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The title of Grand Master of the Knights Templar was held by the supreme commander of the Poor Fellow-Soldiers of Christ and of the Temple of Solomon (more commonly known as the Knights Templar), starting with the Order's founder, Hugues de Payens, c. 1118. While many Grand Masters chose to hold the position for life, abdication was not unknown. Some masters chose to leave for life in monasteries or diplomacy, while others often led the Order into battle, leading from the front line, and thus making some tenures rather short.

Each country had its own Master, and the Masters reported to the Grand Master. He oversaw all of the operations of the Order, including both the military operations in the Holy Land and Eastern Europe, and the financial and business dealings in the Order's infrastructure of Western Europe. The Grand Master controlled the actions of the Order but he was expected to act the same way as the rest of the knights. After the Pope issued a Papal Bull on behalf of the Templars, the Grand Master was obliged to answer only to Rome.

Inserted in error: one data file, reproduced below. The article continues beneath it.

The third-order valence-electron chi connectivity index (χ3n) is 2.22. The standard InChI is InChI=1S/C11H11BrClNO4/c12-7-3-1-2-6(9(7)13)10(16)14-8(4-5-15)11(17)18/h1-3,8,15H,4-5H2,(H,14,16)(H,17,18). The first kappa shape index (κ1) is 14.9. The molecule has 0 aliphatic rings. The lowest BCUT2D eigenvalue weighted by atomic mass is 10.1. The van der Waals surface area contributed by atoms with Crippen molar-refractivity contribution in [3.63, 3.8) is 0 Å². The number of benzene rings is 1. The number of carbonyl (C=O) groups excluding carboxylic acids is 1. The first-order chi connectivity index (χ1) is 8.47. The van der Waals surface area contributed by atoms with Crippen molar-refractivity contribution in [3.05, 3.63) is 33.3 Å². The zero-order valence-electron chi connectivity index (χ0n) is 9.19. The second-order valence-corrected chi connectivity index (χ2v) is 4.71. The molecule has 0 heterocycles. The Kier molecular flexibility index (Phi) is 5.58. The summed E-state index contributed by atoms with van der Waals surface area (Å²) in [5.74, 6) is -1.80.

List of Grand Masters[]


Jacques de Maloy was the last Grand Commander of the Order.

  1. Hugues de Payens (1118-1136)
  2. Robert de Craon (1136-1147)
  3. Everard des Barres (1147-1149)
  4. Bernard de Tremelay (1149-1153)
  5. André de Montbard (1153-1156)
  6. Bertrand de Blanchefort (1156-1169)
  7. Philippe de Milly (1169-1171)
  8. Odo de St Amand (1171-1179)
  9. Arnold of Torroja (1181-1184)
  10. Gérard de Ridefort (1185-1189)
  11. Robert de Sablé (1191-1193)
  12. Gilbert Horal (1193-1200)
  13. Phillipe de Plessis (1201-1208)
  14. Guillaume de Chartres (1209-1219)
  15. Pedro de Montaigu (1218-1232)
  16. Armand de Périgord (1232-1244)
  17. Richard de Bures (1244/5-1247) (Disputed)[1]
  18. Guillaume de Sonnac (1247-1250)
  19. Renaud de Vichiers (1250-1256)
  20. Thomas Bérard (1256-1273)
  21. Guillaume de Beaujeu (1273-1291)
  22. Thibaud Gaudin (1291-1292)
  23. Jacques de Molay (1292-1314)

Notes and references[]

  1. Armand de Périgord was either killed or captured at the battle of La Forbie; authorities differ. Richard de Bures commanded the Templars until the election of Guillame de Sonnac; whether he was Grand Master is disputed. See here.

See also[]